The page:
Tuesday, July 1, 2008


Dr. Swayne's Medicine Bottle

Q: I found this bottle when I was digging and I can't find any information about it. It is square, 6 inches high, and the embossing on the sides reads "Dr. H Swayne's Compound Syrup of Wild Cherry." It is an unusual color. Can you tell me anything?

A: Dr. H. Swayne's Compound Syrup of Wild Cherry was made by Huston Swayne, M.D., of Philadelphia. It was a "patent medicine" advertised as early as 1840 as a "sovereign remedy" for consumption, coughs, colds, asthma, difficulty breathing, pain in the side and breast, palpitation of the heart, influenza, croup, sore throat, nervous debility, and diseases of the throat and lungs. It claimed to purify the blood and restore the liver and kidneys to healthy action by invigorating the nervous system. Dr. Swayne's son, William Phillips Swayne, ran the business for 40 years after his father died. William died in 1906 at 81 years old.

The iridescence on your bottle is caused by deterioration. Buried glass is subject to slow corrosion by moisture. The colors are a reflection as light rays are broken passing through the corroded layers. This generally lowers the price of a bottle for serious collectors, though common bottles that have iridescence are bought for their decorative value. Near-mint bottles marked Dr. H. Swayne sell for $75 to $150.


Mark Hawkins said...

A couple of issues about your response. First of all, the iridescence is not caused entirely by "sick" glass. When a bottle is buried, minerals from the soil leach out and adhere to the silicon molecules. The "opalescence" varies depending on the chemical content of the soil.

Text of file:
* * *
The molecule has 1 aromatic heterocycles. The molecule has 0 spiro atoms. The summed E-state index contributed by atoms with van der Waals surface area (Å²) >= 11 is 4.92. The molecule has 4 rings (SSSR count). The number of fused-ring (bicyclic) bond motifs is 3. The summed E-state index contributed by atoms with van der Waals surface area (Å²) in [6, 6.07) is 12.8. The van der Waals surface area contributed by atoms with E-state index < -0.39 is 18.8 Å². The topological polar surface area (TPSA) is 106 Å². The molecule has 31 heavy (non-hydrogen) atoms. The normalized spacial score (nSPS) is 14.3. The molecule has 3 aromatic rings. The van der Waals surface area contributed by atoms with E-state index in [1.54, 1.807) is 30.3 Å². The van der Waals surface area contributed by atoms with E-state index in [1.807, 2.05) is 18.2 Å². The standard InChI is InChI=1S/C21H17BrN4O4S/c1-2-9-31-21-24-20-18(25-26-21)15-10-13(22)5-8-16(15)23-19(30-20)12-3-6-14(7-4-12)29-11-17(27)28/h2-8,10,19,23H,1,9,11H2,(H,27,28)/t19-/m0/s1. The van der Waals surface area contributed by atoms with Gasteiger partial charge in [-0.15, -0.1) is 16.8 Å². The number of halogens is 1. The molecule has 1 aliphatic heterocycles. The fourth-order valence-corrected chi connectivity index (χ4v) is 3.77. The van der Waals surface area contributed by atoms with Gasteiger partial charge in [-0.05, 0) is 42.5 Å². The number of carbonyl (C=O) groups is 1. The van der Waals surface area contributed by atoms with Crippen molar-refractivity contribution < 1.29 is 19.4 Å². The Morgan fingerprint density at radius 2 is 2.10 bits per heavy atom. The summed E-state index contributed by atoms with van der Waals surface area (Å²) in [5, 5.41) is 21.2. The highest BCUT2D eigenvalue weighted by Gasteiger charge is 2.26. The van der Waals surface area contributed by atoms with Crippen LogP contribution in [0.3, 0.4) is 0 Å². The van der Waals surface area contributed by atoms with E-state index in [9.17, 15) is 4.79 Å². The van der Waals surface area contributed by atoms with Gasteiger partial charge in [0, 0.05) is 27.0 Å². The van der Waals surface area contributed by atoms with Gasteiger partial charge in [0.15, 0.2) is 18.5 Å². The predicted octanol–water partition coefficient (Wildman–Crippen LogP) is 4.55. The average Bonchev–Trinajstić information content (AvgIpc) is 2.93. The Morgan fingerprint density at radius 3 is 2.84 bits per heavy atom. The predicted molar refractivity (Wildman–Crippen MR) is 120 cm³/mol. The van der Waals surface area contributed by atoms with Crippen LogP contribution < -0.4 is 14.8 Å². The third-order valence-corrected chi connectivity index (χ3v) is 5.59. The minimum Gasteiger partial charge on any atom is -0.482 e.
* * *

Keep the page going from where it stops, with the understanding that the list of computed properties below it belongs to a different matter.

If the opalescence does not flake off or wash off with water, a solution ( one bottle to 5 gallons of water ) of a commercial laundry rust remover called Whink will work. Whink has hydrofluoric acid which reacts with the second tetrahedra of the silicon molecule. Wear gloves, as hydrofluoric acid is nasty stuff. You can also have the bottle professionally cleaned, but this can be expensive, which brings me to my second point.
The only way you are going to get $75 to $100 for a Dr. Swaynes is if it is pontilled. Otherwise, you are looking at $5 to $10 since it is pretty common.

Anonymous said...

I have a clear glass liquor decanter with the gold writing of "Gibsons Whisky "- It in good condition. Can't seem to find info on it.

Kovels on Antiques & Collectibles said...

If you use hydrofluoric acid on the bottle you will remove the iridescence but also etch the bottle. It sort of peels the outer layer off. The resulting bottle is not what we would call mint. But thanks for the price comment. We had pictures of the whole bottle including the bottom so we knew it had a pontil.